Along the way, I started using a flatbed scanner as a way of gathering the image data rather than using a camera. That became “a thing” that I became known for, using a scanner in a really innovative way – “working flat.”
I gather materials from our garden and from other friends’ gardens; I collect bugs and I lay them all out and make compositions on my flatbed scanner. For the work for Pomegranate, everything that I make for them [comes from] images that have been created in that way on a flatbed scanner…
When I make the piece, the flowers and bugs and everything have to fit on the flatbed scanner. That’s the size of a piece of paper – 8.5 by 11.7 inches. But the technology allows for a super high resolution. So, whenever I’m making a piece, I try to gather all the information at the highest resolution I can before crashing my computer. Then that allows me to blow the images up fairly big – maybe 40 by 60 inches.
Deb Stoner: I actually had a show at the Portland (OR) International Airport and my large-scale photographs were there – 12 of them – along a really busy corridor. That was the first sort of alternative to a gallery that I’d ever worked with.
At some point, a friend of mine had worked with Pomegranate and said, “Just call them.” So, I did contact them, and they said, “Well, we’re not really doing all that many photographic calendars anymore. But let us just keep you on our back burner for other opportunities because we like your work quite a bit.”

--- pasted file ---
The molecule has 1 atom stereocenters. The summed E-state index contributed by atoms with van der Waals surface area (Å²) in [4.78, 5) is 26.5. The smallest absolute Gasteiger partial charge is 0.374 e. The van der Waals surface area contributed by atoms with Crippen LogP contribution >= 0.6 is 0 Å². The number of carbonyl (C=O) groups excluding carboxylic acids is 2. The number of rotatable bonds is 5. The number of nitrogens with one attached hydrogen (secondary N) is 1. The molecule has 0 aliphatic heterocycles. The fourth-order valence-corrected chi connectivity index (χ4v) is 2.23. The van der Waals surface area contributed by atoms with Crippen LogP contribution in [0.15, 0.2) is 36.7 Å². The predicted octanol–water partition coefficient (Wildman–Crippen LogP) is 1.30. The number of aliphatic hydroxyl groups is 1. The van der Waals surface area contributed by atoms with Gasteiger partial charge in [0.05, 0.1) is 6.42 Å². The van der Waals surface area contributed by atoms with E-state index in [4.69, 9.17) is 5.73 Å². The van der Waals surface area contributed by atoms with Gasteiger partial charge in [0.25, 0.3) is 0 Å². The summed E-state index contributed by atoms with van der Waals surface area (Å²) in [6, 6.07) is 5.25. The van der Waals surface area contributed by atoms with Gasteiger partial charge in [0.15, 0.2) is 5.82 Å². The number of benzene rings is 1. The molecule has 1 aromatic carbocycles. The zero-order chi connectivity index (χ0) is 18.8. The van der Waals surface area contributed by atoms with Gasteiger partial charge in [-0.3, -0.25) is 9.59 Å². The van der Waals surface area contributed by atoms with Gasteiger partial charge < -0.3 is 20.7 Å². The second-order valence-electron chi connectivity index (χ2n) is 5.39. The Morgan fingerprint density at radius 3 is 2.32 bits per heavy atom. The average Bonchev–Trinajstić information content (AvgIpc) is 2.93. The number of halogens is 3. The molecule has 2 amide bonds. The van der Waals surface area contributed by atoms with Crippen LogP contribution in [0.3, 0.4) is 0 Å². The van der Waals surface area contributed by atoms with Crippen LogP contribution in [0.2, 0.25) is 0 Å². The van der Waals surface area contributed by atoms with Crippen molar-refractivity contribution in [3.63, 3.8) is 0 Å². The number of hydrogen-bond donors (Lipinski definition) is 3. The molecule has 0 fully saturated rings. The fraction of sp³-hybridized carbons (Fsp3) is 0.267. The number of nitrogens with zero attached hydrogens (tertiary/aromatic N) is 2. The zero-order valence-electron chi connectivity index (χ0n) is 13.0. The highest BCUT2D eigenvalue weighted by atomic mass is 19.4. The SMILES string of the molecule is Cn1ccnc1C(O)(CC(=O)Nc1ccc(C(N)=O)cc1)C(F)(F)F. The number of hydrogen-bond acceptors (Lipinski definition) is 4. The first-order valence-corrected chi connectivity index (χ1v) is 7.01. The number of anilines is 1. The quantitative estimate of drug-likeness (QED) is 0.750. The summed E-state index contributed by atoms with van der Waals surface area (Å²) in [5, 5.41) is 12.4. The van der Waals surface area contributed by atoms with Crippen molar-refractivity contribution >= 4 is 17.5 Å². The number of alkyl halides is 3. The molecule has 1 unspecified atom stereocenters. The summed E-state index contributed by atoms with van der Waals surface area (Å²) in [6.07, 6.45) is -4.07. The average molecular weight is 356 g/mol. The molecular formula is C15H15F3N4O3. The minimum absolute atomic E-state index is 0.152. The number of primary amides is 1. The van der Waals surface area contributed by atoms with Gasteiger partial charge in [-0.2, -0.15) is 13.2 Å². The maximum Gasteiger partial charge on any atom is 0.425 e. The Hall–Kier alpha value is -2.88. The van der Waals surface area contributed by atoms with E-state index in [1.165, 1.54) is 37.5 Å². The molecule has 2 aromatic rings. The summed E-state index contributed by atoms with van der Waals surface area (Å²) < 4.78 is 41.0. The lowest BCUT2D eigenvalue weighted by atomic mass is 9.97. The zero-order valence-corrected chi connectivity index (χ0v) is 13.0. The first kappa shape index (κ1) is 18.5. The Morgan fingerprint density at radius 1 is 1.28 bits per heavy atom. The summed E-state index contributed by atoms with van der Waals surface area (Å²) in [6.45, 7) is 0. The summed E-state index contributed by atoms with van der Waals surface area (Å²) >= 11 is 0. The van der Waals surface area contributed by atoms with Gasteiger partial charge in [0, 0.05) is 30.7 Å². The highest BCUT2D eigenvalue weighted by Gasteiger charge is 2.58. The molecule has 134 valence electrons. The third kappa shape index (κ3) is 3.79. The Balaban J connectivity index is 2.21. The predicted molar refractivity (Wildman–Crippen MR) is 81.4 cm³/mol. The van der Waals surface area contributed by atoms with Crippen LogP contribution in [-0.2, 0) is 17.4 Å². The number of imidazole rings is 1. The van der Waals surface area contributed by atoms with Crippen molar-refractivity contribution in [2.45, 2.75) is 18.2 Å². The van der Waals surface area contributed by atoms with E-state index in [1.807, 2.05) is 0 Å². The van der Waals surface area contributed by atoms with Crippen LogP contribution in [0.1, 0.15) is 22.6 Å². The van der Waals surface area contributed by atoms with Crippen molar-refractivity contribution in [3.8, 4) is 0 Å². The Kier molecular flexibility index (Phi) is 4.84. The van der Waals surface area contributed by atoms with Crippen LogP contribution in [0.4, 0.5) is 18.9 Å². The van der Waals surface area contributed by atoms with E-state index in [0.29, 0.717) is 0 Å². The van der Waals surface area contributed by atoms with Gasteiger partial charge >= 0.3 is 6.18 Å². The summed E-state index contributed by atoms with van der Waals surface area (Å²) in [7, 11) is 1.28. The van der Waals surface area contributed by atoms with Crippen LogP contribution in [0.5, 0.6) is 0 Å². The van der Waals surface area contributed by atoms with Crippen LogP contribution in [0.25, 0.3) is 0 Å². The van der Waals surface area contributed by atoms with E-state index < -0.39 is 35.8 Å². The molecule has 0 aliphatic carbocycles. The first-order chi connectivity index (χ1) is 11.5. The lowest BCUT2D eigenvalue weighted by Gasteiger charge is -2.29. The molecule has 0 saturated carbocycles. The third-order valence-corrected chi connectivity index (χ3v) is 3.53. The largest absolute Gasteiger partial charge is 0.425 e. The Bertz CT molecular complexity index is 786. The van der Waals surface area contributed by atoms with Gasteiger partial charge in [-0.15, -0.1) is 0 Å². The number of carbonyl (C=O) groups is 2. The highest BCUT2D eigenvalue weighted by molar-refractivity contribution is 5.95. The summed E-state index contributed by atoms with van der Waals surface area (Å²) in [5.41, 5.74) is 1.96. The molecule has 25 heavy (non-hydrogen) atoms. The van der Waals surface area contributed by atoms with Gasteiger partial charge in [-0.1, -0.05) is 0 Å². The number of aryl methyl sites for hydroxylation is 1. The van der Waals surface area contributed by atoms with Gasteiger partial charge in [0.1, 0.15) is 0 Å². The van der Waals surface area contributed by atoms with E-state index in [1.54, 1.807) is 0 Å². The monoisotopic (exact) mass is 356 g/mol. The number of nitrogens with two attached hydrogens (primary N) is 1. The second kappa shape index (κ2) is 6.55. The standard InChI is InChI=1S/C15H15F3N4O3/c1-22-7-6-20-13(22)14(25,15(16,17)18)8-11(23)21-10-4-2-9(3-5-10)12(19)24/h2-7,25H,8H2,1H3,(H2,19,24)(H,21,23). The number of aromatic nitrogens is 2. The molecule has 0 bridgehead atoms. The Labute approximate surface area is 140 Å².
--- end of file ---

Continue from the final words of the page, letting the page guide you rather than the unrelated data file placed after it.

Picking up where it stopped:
They contacted me at first with the idea of the puzzle. It was a long time before the pandemic that we started working on it. But it ended up coming out during the pandemic. Who knew that puzzles would really take off during the pandemic? I think it’s in the fourth or fifth printing now, and we’re just about to launch another 500 piece puzzle that I’m really excited about.
It’s my great pleasure to work with such an imaginative company that comes up with new ways that I can see my work and sell it, having a product line that is on the shelves at museum shops for example.
I’m just very excited about having my work be shown this way. Then people who collect things like the puzzles or the note cards or the calendars are really excited about becoming owners of my work, so it definitely drives sales.
I have had people who’ll write me an email that tells me “I’ve got the calendar. I look at it every day. I love it…And one of these days, I’m going to buy one of your prints.” And that is the most satisfying thing, that they understand the difference between a commercial calendar print and a fine art print.
© Elisa Shoenberger (11/15/21) Special for FF2 Media
Remember: When you order directly from Pomegranate the artists receive a larger percentage of sales.
CREDITS & PERMISSIONS
Images from Pomegranate’s 2022 Deb Stoner calendar have been provided by Pomegranate and used by FF2 Media with their permission. All Rights Reserved by Pomegranate
Photo Deb Stoner in front of Palos Verdes Art Center building from her personal photo collection. Used by FF2 Media with her permission. All Rights Reserved by Deb Stoner.